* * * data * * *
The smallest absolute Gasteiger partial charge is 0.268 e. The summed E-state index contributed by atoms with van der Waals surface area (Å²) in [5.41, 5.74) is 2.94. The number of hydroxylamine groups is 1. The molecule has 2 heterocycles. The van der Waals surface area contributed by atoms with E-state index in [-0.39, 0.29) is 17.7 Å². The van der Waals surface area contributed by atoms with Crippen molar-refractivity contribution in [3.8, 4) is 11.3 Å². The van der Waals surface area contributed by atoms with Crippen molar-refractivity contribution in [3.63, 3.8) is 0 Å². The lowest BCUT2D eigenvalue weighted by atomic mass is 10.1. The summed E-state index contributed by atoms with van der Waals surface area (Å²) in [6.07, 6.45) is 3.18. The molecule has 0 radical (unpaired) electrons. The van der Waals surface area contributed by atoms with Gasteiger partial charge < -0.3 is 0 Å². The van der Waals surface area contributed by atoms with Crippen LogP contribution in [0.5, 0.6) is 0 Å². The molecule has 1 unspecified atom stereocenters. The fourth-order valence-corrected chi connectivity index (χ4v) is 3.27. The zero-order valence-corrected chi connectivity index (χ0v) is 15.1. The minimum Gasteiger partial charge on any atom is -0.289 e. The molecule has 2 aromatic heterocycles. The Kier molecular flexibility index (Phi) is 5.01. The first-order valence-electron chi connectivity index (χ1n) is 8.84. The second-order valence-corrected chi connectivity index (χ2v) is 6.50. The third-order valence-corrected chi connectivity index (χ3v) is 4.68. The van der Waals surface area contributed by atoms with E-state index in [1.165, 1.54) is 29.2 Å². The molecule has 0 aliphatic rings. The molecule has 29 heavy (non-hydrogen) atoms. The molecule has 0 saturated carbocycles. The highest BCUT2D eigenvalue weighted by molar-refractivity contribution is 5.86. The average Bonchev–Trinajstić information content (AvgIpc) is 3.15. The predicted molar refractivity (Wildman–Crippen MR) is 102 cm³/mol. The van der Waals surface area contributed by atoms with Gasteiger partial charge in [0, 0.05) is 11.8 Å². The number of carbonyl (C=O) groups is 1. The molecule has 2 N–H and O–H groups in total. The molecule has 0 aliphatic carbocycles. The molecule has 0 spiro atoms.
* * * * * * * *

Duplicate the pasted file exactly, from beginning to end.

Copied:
The smallest absolute Gasteiger partial charge is 0.268 e. The summed E-state index contributed by atoms with van der Waals surface area (Å²) in [5.41, 5.74) is 2.94. The number of hydroxylamine groups is 1. The molecule has 2 heterocycles. The van der Waals surface area contributed by atoms with E-state index in [-0.39, 0.29) is 17.7 Å². The van der Waals surface area contributed by atoms with Crippen molar-refractivity contribution in [3.8, 4) is 11.3 Å². The van der Waals surface area contributed by atoms with Crippen molar-refractivity contribution in [3.63, 3.8) is 0 Å². The lowest BCUT2D eigenvalue weighted by atomic mass is 10.1. The summed E-state index contributed by atoms with van der Waals surface area (Å²) in [6.07, 6.45) is 3.18. The molecule has 0 radical (unpaired) electrons. The van der Waals surface area contributed by atoms with Gasteiger partial charge < -0.3 is 0 Å². The van der Waals surface area contributed by atoms with Crippen LogP contribution in [0.5, 0.6) is 0 Å². The molecule has 1 unspecified atom stereocenters. The fourth-order valence-corrected chi connectivity index (χ4v) is 3.27. The zero-order valence-corrected chi connectivity index (χ0v) is 15.1. The minimum Gasteiger partial charge on any atom is -0.289 e. The molecule has 2 aromatic heterocycles. The Kier molecular flexibility index (Phi) is 5.01. The first-order valence-electron chi connectivity index (χ1n) is 8.84. The second-order valence-corrected chi connectivity index (χ2v) is 6.50. The third-order valence-corrected chi connectivity index (χ3v) is 4.68. The van der Waals surface area contributed by atoms with E-state index in [1.165, 1.54) is 29.2 Å². The molecule has 0 aliphatic rings. The molecule has 29 heavy (non-hydrogen) atoms. The molecule has 0 saturated carbocycles. The highest BCUT2D eigenvalue weighted by molar-refractivity contribution is 5.86. The average Bonchev–Trinajstić information content (AvgIpc) is 3.15. The predicted molar refractivity (Wildman–Crippen MR) is 102 cm³/mol. The van der Waals surface area contributed by atoms with Gasteiger partial charge in [0, 0.05) is 11.8 Å². The number of carbonyl (C=O) groups is 1. The molecule has 2 N–H and O–H groups in total. The molecule has 0 aliphatic carbocycles. The molecule has 0 spiro atoms.